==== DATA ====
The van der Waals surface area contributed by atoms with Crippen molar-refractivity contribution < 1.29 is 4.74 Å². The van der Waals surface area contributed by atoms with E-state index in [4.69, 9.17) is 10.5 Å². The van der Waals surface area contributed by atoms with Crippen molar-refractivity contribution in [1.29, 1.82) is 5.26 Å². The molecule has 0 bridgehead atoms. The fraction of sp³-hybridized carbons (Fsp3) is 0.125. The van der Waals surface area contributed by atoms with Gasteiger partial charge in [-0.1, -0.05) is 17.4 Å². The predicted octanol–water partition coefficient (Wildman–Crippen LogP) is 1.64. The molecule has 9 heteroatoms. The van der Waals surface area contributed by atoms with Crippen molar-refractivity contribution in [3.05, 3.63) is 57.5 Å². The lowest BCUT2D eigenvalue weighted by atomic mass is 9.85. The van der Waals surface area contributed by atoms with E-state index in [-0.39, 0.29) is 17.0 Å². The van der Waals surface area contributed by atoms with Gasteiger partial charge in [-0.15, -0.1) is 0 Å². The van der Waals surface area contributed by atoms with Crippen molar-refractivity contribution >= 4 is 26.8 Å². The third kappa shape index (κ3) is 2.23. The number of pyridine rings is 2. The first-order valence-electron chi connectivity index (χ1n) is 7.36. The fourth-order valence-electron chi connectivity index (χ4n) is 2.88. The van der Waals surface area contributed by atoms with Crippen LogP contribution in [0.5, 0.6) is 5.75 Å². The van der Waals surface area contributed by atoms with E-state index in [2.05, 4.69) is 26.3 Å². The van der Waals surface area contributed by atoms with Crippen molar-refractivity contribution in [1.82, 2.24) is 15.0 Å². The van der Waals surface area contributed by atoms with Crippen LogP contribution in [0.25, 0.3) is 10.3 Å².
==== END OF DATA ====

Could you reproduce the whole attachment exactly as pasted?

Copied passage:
The van der Waals surface area contributed by atoms with Crippen molar-refractivity contribution < 1.29 is 4.74 Å². The van der Waals surface area contributed by atoms with E-state index in [4.69, 9.17) is 10.5 Å². The van der Waals surface area contributed by atoms with Crippen molar-refractivity contribution in [1.29, 1.82) is 5.26 Å². The molecule has 0 bridgehead atoms. The fraction of sp³-hybridized carbons (Fsp3) is 0.125. The van der Waals surface area contributed by atoms with Gasteiger partial charge in [-0.1, -0.05) is 17.4 Å². The predicted octanol–water partition coefficient (Wildman–Crippen LogP) is 1.64. The molecule has 9 heteroatoms. The van der Waals surface area contributed by atoms with Crippen molar-refractivity contribution in [3.05, 3.63) is 57.5 Å². The lowest BCUT2D eigenvalue weighted by atomic mass is 9.85. The van der Waals surface area contributed by atoms with E-state index in [-0.39, 0.29) is 17.0 Å². The van der Waals surface area contributed by atoms with Gasteiger partial charge in [-0.15, -0.1) is 0 Å². The van der Waals surface area contributed by atoms with Crippen molar-refractivity contribution >= 4 is 26.8 Å². The third kappa shape index (κ3) is 2.23. The number of pyridine rings is 2. The first-order valence-electron chi connectivity index (χ1n) is 7.36. The fourth-order valence-electron chi connectivity index (χ4n) is 2.88. The van der Waals surface area contributed by atoms with Crippen LogP contribution in [0.5, 0.6) is 5.75 Å². The van der Waals surface area contributed by atoms with E-state index in [2.05, 4.69) is 26.3 Å². The van der Waals surface area contributed by atoms with Crippen molar-refractivity contribution in [1.82, 2.24) is 15.0 Å². The van der Waals surface area contributed by atoms with Crippen LogP contribution in [0.25, 0.3) is 10.3 Å².